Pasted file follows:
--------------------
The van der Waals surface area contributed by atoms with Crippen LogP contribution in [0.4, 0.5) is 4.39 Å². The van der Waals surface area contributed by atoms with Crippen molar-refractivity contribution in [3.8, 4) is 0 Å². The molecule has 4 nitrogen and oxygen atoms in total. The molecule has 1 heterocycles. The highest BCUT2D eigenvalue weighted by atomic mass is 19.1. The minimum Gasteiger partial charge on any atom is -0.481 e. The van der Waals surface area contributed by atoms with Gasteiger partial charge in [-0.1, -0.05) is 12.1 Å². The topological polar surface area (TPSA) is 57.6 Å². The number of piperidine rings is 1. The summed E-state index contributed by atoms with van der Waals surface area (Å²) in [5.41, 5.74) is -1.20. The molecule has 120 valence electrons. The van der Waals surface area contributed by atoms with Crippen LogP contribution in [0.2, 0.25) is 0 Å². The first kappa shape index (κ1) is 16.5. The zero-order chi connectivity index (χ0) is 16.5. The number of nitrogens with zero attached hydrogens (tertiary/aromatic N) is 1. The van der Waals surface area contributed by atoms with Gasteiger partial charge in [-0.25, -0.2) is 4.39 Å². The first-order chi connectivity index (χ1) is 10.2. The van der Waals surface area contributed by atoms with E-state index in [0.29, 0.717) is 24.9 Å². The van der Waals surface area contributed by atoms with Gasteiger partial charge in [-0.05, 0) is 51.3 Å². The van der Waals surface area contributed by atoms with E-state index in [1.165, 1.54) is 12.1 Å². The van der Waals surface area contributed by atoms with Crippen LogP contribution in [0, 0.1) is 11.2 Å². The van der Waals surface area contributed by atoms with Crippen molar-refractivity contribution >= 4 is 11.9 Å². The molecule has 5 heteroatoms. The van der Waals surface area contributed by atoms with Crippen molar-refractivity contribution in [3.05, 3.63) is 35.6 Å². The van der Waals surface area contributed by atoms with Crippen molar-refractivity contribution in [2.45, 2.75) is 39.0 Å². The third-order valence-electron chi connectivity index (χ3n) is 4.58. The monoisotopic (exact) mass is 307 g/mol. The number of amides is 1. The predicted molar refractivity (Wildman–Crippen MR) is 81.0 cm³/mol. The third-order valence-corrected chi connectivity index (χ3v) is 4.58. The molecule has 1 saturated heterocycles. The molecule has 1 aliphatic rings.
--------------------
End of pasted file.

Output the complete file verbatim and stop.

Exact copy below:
The van der Waals surface area contributed by atoms with Crippen LogP contribution in [0.4, 0.5) is 4.39 Å². The van der Waals surface area contributed by atoms with Crippen molar-refractivity contribution in [3.8, 4) is 0 Å². The molecule has 4 nitrogen and oxygen atoms in total. The molecule has 1 heterocycles. The highest BCUT2D eigenvalue weighted by atomic mass is 19.1. The minimum Gasteiger partial charge on any atom is -0.481 e. The van der Waals surface area contributed by atoms with Gasteiger partial charge in [-0.1, -0.05) is 12.1 Å². The topological polar surface area (TPSA) is 57.6 Å². The number of piperidine rings is 1. The summed E-state index contributed by atoms with van der Waals surface area (Å²) in [5.41, 5.74) is -1.20. The molecule has 120 valence electrons. The van der Waals surface area contributed by atoms with Crippen LogP contribution in [0.2, 0.25) is 0 Å². The first kappa shape index (κ1) is 16.5. The zero-order chi connectivity index (χ0) is 16.5. The number of nitrogens with zero attached hydrogens (tertiary/aromatic N) is 1. The van der Waals surface area contributed by atoms with Gasteiger partial charge in [-0.25, -0.2) is 4.39 Å². The first-order chi connectivity index (χ1) is 10.2. The van der Waals surface area contributed by atoms with E-state index in [0.29, 0.717) is 24.9 Å². The van der Waals surface area contributed by atoms with Gasteiger partial charge in [-0.05, 0) is 51.3 Å². The van der Waals surface area contributed by atoms with E-state index in [1.165, 1.54) is 12.1 Å². The van der Waals surface area contributed by atoms with Crippen LogP contribution in [0, 0.1) is 11.2 Å². The van der Waals surface area contributed by atoms with Crippen molar-refractivity contribution >= 4 is 11.9 Å². The molecule has 5 heteroatoms. The van der Waals surface area contributed by atoms with Crippen molar-refractivity contribution in [3.05, 3.63) is 35.6 Å². The van der Waals surface area contributed by atoms with Crippen molar-refractivity contribution in [2.45, 2.75) is 39.0 Å². The third-order valence-electron chi connectivity index (χ3n) is 4.58. The monoisotopic (exact) mass is 307 g/mol. The number of amides is 1. The predicted molar refractivity (Wildman–Crippen MR) is 81.0 cm³/mol. The third-order valence-corrected chi connectivity index (χ3v) is 4.58. The molecule has 1 saturated heterocycles. The molecule has 1 aliphatic rings.